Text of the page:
A busy street in the centre of Amsterdam

A busy street in the centre of Amsterdam

Generally, difficulties made me progress rapidly, and challenges make me know who I am and what I can do. So, I really appreciate life in Amsterdam and I hope you will too!

International student on her way to Amsterdam

Honório

Hello,

I´m Larissa, I´m a new international student at VU University Amsterdam, starting September this year. The very helpful Miss Laura Smit asked me to write here about this experience as it happens and to share some information with you, her idea was that I could help you somehow, so let´s see.

I´m Brazilian, I graduated in law school November last year.  When I graduated I was in great doubt about what to do next and from where to start. I was ready to learn more and I was ready for a challenge. Then, I decided that a master degree abroad would be a good option for me, this would help my career plans,  and my family have been very supportive of my decisions so far so I started to put my applications. Actually, initially my intentions were to go either to London ( where I had done an Exchange before) or  to Paris ( where I had a dream of studying political science), but I ended up choosing Amsterdam. In fact, I chose VU University Amsterdam.

My decision to go to Amsterdam was based on the master program I was accepted for at the Faculty of Law: International Law and Politics of International Security. The master program is really interesting and it perfectly matches my final thesis. When I had a look at the curriculum I thought “this is exactly my area of interest”.  The perspective of studying this subject deeper and getting to know the points of view of professors and students all over the world, seemed very attractive to me. I have great expectations about the classes, seminars and debates I am to attend next semester. There is nothing more demanding and exciting in terms of research than law students critically analysing international politics with students with international backgrounds.

Well, offer accepted,  it is time to deal with all practical responsibilities : university documents, bank transcripts, bank transfers, forms, sworn translations, certified copies, visa application, accommodation reservation, flights, calendar, insurance… The list goes on and it is tooootally stressful. Just to get one simple document can take weeks, I had to talk to different people and wait for bureaucratic decisions to be made almost as if the differences were personal. It is a test for the nerves.  To make it more dramatic, just before the Worldcup started, everything was a prelude of chaos, strikes everywhere delayed the issuing of my documents. Now finally, I have sent my diploma to VU and I already have my unconditional offer. Also, I managed to send all  documents relating to my visa to the University. At the moment I´m waiting for news regarding my visa, hopefully everything is going to be alright!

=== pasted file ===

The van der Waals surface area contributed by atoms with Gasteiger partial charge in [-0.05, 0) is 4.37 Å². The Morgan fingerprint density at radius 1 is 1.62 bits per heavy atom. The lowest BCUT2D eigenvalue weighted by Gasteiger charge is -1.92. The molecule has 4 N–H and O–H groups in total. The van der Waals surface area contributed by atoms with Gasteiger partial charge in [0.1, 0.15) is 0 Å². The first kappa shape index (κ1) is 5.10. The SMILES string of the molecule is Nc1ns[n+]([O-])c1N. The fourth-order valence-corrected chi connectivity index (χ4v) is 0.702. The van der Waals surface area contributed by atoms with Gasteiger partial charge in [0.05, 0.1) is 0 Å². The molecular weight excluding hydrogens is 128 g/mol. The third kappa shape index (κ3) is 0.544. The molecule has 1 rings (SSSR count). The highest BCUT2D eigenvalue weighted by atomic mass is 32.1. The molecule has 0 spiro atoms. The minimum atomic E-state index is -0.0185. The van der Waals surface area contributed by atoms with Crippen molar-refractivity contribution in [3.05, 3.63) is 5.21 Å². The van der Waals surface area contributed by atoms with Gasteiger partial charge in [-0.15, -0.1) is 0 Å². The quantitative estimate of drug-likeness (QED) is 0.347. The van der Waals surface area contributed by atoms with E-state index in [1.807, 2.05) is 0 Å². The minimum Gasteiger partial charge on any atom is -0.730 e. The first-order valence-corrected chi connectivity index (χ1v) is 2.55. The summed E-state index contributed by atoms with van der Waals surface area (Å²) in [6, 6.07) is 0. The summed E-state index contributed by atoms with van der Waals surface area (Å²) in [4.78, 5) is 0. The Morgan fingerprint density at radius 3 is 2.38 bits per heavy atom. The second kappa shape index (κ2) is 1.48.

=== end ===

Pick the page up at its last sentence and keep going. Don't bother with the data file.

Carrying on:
Another important  subject: accommodation.  I had decided to stay in a room with a private bathroom in Uilenstede. I´m a very nice girl, sympathetic and easy going, but sharing a bathroom for one year is not nice, privacy is very important for me. The problem was that, within a few days, there were no more such rooms available at Uilenstede. I was all stressed out again. I didn´t know what to do because the options available in DUWO were very limited. In the end I opted for Pierre Lallementstraat flat ( private bathroom and kitchen according to VU website),  which is more expensive and apparently hidden  in a parallel universe where not even Google’s satellites can find it (if there is anyone else staying in Pierre Lallementstraat, hi 5! =).  Anyway, I´ve made my choice and I´m looking forward to seeing what my home for the next year looks like and to meeting my new neighbours.

Your new home cannot be found...

Your new home cannot be found…